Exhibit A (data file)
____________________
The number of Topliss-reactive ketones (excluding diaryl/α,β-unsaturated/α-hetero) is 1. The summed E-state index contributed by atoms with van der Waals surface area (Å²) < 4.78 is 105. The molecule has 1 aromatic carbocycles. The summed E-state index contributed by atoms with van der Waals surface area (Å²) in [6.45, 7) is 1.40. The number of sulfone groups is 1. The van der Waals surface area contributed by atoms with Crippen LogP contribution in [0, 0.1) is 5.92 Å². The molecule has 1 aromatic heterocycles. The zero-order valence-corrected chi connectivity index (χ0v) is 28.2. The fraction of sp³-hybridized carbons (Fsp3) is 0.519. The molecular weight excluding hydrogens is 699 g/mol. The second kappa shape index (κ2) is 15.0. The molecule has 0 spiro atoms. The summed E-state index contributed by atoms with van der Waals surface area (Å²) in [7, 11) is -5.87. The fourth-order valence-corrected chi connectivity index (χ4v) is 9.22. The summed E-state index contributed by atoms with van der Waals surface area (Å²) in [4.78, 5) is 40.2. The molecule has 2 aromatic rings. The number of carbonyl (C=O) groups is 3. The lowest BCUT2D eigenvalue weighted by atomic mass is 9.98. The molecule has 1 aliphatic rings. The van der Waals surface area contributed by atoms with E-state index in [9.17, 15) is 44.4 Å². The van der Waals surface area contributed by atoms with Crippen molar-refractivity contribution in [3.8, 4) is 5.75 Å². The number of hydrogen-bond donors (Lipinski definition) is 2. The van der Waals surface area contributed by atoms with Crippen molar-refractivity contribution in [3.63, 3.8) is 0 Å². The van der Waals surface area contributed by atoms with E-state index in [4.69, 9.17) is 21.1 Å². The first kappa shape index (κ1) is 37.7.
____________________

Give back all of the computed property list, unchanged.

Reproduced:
The number of Topliss-reactive ketones (excluding diaryl/α,β-unsaturated/α-hetero) is 1. The summed E-state index contributed by atoms with van der Waals surface area (Å²) < 4.78 is 105. The molecule has 1 aromatic carbocycles. The summed E-state index contributed by atoms with van der Waals surface area (Å²) in [6.45, 7) is 1.40. The number of sulfone groups is 1. The van der Waals surface area contributed by atoms with Crippen LogP contribution in [0, 0.1) is 5.92 Å². The molecule has 1 aromatic heterocycles. The zero-order valence-corrected chi connectivity index (χ0v) is 28.2. The fraction of sp³-hybridized carbons (Fsp3) is 0.519. The molecular weight excluding hydrogens is 699 g/mol. The second kappa shape index (κ2) is 15.0. The molecule has 0 spiro atoms. The summed E-state index contributed by atoms with van der Waals surface area (Å²) in [7, 11) is -5.87. The fourth-order valence-corrected chi connectivity index (χ4v) is 9.22. The summed E-state index contributed by atoms with van der Waals surface area (Å²) in [4.78, 5) is 40.2. The molecule has 2 aromatic rings. The number of carbonyl (C=O) groups is 3. The lowest BCUT2D eigenvalue weighted by atomic mass is 9.98. The molecule has 1 aliphatic rings. The van der Waals surface area contributed by atoms with E-state index in [9.17, 15) is 44.4 Å². The van der Waals surface area contributed by atoms with Crippen molar-refractivity contribution in [3.8, 4) is 5.75 Å². The number of hydrogen-bond donors (Lipinski definition) is 2. The van der Waals surface area contributed by atoms with Crippen molar-refractivity contribution in [3.63, 3.8) is 0 Å². The van der Waals surface area contributed by atoms with E-state index in [4.69, 9.17) is 21.1 Å². The first kappa shape index (κ1) is 37.7.